“Her children arise up, and call her blessed…” – Prov. 31:28a
It’s been nearly twenty-four years ago since my mother went home to be with the Lord. I wasn’t there when she died. I was in Northern Ireland, serving God with my husband and our two younger children, Josh and Charity. On Mother’s Day, I don’t think about my own happy role as a mother; I think of her. I think of my children every day, but not my mother (or father, for that matter). But when I do, I never fail to call her, “Bless-ed,” and myself, “blessed.” And I miss her. Though we were apart for most of my married life, I still knew it was possible to see her. Now our next reunion will be in Heaven, and it’s getting closer every day.
Forty-four years ago, I was a young pastor’s wife in Florida, and when that particular Mother’s Day rolled around, as usual, I was missing her. And that year, I didn’t send a card. I wrote a poem to tell her how I felt. Many years after her death, I found the envelope with that poem inside. It’s postmarked May 10, 1969. The ink inside has begun to blur but the poem is intact. It’s not a literary gem, but it is the best efforts of a heart filled with love and sweet memories.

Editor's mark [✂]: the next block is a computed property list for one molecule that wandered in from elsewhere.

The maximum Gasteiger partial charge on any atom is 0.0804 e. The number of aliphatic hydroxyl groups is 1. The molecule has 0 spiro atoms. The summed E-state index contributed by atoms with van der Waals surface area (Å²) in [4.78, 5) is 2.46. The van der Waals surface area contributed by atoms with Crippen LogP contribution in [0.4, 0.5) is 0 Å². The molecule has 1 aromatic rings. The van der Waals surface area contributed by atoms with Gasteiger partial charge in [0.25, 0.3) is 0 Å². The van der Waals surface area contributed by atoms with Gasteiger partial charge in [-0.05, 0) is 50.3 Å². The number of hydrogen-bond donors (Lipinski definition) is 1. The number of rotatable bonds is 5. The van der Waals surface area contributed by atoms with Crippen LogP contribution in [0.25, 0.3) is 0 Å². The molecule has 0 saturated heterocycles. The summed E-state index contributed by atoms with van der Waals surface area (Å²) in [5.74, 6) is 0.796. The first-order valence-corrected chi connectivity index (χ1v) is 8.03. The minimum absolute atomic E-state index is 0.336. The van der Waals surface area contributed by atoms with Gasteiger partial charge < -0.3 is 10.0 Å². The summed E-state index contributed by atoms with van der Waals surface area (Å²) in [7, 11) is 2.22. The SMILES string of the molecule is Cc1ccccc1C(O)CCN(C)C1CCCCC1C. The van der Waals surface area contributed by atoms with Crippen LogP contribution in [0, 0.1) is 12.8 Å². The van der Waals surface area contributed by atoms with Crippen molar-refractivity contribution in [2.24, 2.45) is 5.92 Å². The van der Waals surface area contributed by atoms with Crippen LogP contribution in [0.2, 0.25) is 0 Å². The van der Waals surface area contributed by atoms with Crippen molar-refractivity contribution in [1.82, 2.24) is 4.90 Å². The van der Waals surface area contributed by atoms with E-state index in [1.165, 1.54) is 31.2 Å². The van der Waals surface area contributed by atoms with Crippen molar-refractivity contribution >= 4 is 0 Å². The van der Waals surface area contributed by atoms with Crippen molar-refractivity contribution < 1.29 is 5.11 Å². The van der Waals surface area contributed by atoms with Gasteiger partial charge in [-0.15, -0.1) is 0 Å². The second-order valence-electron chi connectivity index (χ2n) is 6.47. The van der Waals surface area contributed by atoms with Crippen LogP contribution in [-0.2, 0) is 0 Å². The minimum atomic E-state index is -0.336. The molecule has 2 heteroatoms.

TO MY MOTHER
There’s a sweet and sunny lady,
That I know so very well;
And I think now how I love her,
More than I could ever tell
Oh, I loved her when she rocked me,
As she sang her lullaby,
Till my childish tears were dried.
Yes, I loved her as I older grew;
I realized her worth.
And observing other ones, could see
Mine was a noble birth.
But ‘twas not till recent years,
When voices called me, “Mommy,” too;
(Sweet voices—wanting, needing me)
No, not till then, ‘tis true
Could I ever know a tenth,
Of what my mother did for me;
Could I ever know the sacrifice,
A mother’s life can be.
But I’d rather be a mother
Than a queen in life, it’s true.
And I’d rather hear a little voice
Say, “Mommy, I love you!”
So, I wish that I could tell her now—
This lady faraway,
That I love her more than e’er before,
As I watch my children play.
I still miss her…I always will.